July 2018
Volume 59, Issue 9
Open Access
ARVO Annual Meeting Abstract  |   July 2018
Feasibility of using Bluetooth Beacon Sensors to Monitor Usage of Hand-held Low Vision Devices at Home
Author Affiliations & Notes
  • Ava K Bittner
    Optometry, Nova Southeastern University, College of Optometry, Ft. Lauderdale, Florida, United States
  • Rakin Khan
    Optometry, Nova Southeastern University, College of Optometry, Ft. Lauderdale, Florida, United States
  • Footnotes
    Commercial Relationships   Ava Bittner, None; Rakin Khan, None
  • Footnotes
    Support  None
Investigative Ophthalmology & Visual Science July 2018, Vol.59, 641. doi:
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      Ava K Bittner, Rakin Khan; Feasibility of using Bluetooth Beacon Sensors to Monitor Usage of Hand-held Low Vision Devices at Home. Invest. Ophthalmol. Vis. Sci. 2018;59(9):641.

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      © ARVO (1962-2015); The Authors (2016-present)

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Abstract

Purpose : Very recently, there has been a surge in the use of Bluetooth low energy beacon sensors in medical research to collect real-time continuous, objective data from patients in real-world settings. This information may help ascertain low vision device abandonment in a timely manner to prompt an evaluation with telerehabilitation to attempt to resolve any issues. An initial step to validate the future use of beacon sensors for this purpose involved their deployment to low vision patients at home.

Methods : Temperature and humidity data were recorded every minute using a BlueMaestro Tempo DiscTM Bluetooth sensor beacon attached to the handle of an optical magnifier used for reading at home for five days by a low vision patient who kept a diary log of the days/times when he used the magnifier.

Results : A total of eight occasions were self-reported during which the magnifier was used for an average of 10 minutes per task (range 4–25 mins.). During magnifier usage, the beacon sensor measured rapid temperature increases of 5.6°C per minute on average per use (range 2.7-7.3°C), as well as rapid humidity increases by 19.4% per minute on average (range 8.7-34%). During each magnifier usage instance, the maximum temperature and humidity increases were 7.2°C (range 3.6-10.4°C) and 27.1% (range 16.1-41.1%) on average, respectively. In the majority of instances (63%), humidity reached its maximum increase more rapidly than temperature, by 4.6 minutes on average (range 1-9 mins.). The duration of magnifier use was significantly related to the maximum temperature during magnifier use (p=0.02), but not significantly associated with maximum humidity (p=0.45). After magnifier use, the rises in humidity returned back to baseline more quickly than temperature. All temperature and humidity increases during magnifier usage were much greater than the maximum room temperature fluctuations without magnifier use (0.6°C and 2.4% over 1 min.). The participant and others with low vision indicated the beacon was non-intrusive and they were willing to use it longer-term. More data will be collected from additional patients to whom we plan to deploy beacons in the next few months.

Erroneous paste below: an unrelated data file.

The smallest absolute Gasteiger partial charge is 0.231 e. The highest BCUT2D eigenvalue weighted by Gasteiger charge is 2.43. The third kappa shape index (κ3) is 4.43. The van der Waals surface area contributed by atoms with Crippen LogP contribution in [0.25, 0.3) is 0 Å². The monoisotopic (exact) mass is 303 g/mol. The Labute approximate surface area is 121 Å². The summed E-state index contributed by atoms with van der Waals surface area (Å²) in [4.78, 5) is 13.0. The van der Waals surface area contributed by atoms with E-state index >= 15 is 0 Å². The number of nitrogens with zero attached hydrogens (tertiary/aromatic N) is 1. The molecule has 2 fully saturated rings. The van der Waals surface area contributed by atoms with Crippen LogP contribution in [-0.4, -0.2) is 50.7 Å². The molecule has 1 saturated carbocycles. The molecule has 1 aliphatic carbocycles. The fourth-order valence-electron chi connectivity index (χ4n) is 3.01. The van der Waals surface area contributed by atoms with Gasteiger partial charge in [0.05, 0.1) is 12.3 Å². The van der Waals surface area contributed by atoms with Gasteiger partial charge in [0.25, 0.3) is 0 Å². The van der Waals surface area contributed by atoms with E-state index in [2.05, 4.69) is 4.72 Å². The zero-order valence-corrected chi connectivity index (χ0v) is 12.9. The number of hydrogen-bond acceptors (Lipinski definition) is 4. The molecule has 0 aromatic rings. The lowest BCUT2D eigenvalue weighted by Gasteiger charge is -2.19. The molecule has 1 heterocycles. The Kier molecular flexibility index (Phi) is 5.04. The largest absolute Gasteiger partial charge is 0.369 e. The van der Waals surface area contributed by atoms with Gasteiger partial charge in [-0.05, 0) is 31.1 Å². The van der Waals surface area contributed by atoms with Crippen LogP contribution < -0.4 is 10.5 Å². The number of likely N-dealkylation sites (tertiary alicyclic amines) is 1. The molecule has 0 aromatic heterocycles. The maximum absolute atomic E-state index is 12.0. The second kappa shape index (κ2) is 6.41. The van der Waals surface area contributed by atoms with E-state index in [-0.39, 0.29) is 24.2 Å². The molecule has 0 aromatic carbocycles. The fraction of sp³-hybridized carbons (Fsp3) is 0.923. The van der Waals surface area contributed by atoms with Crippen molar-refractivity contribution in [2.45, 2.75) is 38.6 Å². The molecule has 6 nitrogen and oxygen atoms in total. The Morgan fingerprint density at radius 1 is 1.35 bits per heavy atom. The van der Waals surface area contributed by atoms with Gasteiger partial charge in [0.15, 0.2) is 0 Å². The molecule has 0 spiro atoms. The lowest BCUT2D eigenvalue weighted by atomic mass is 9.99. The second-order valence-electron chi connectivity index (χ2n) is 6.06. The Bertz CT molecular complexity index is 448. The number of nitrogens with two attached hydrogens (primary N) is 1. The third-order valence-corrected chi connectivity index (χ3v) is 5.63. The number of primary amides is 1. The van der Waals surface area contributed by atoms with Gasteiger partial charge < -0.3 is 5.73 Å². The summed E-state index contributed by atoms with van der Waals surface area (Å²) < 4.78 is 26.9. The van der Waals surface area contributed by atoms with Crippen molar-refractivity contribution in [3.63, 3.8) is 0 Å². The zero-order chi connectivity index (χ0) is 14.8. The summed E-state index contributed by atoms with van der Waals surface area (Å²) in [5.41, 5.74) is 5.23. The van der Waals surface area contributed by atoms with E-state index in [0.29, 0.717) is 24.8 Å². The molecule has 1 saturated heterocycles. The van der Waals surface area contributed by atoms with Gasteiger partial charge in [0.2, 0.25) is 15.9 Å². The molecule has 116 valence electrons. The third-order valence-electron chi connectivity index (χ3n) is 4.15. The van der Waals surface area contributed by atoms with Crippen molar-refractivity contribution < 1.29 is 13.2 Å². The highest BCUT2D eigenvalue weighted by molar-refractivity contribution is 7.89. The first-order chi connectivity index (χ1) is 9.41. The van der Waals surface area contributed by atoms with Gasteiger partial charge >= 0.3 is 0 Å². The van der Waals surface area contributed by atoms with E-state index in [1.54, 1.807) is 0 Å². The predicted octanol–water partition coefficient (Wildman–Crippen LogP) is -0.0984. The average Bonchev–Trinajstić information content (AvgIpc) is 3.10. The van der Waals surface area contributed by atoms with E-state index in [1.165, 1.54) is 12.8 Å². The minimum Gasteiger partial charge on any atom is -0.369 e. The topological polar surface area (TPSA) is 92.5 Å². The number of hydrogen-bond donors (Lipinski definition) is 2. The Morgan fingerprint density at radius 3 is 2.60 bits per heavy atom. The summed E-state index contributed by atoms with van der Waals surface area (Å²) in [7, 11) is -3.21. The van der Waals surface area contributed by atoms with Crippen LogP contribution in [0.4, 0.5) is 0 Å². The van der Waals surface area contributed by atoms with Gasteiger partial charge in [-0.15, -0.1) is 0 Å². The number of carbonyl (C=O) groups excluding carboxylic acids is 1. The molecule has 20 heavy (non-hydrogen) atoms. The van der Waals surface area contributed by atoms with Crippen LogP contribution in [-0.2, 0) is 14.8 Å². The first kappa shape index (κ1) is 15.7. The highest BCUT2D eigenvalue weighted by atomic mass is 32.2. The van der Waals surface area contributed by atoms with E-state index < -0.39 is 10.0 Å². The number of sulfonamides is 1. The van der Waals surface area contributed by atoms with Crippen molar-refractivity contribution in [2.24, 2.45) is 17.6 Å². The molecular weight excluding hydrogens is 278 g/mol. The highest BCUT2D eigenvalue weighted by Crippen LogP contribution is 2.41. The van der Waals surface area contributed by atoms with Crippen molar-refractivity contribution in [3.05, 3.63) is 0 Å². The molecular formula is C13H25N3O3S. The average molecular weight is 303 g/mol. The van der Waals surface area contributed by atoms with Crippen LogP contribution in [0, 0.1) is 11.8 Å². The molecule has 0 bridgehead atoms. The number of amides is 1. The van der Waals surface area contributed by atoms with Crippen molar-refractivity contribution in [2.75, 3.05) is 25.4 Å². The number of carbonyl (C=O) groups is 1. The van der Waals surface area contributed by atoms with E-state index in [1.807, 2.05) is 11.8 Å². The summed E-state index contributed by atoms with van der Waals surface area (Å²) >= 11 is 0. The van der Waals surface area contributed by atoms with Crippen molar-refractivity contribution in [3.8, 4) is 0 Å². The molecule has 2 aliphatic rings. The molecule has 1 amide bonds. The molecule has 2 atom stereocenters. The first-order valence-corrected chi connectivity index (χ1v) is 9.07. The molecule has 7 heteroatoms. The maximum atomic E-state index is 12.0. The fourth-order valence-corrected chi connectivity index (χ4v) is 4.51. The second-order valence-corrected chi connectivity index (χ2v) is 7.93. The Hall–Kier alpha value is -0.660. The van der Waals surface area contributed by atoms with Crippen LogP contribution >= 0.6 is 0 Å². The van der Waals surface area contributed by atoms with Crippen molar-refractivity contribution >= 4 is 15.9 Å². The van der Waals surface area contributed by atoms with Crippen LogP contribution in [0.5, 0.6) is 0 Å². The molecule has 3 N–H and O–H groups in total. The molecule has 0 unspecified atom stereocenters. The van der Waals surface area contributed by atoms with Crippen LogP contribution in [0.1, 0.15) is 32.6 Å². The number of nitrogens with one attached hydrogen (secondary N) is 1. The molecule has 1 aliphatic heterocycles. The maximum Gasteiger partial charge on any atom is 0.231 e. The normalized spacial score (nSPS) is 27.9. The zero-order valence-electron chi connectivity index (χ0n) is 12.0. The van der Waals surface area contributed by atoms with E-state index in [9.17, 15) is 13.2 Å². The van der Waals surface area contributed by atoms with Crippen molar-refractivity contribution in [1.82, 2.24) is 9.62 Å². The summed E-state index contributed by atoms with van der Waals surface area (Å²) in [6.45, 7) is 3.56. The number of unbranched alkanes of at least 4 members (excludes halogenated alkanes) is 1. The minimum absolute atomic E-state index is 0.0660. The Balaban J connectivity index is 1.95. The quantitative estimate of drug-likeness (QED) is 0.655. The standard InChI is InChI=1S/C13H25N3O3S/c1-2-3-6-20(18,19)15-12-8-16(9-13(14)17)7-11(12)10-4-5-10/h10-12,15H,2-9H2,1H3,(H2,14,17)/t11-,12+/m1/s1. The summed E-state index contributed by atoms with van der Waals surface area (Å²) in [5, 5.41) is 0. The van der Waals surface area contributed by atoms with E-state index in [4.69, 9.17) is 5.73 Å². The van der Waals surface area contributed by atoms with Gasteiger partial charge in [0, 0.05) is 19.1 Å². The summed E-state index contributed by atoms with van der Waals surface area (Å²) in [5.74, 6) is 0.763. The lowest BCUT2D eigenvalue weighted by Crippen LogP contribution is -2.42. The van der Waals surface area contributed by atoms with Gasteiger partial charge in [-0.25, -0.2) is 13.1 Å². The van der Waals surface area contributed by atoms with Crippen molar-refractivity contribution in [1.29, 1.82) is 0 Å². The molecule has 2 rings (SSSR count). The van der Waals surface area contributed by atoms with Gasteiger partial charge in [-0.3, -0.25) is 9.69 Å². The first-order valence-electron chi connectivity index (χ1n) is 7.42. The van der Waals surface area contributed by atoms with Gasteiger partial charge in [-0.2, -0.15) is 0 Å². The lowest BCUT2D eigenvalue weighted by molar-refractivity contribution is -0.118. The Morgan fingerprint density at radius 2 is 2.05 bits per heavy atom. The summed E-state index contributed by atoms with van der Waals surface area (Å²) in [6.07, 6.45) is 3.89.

Conclusions : A BlueMaestro beacon successfully measured significantly increased temperature and humidity when used with a magnifier at home, which provides support for further evaluation of their utility to indicate hand-held device usage rates.

This is an abstract that was submitted for the 2018 ARVO Annual Meeting, held in Honolulu, Hawaii, April 29 - May 3, 2018.

 

 

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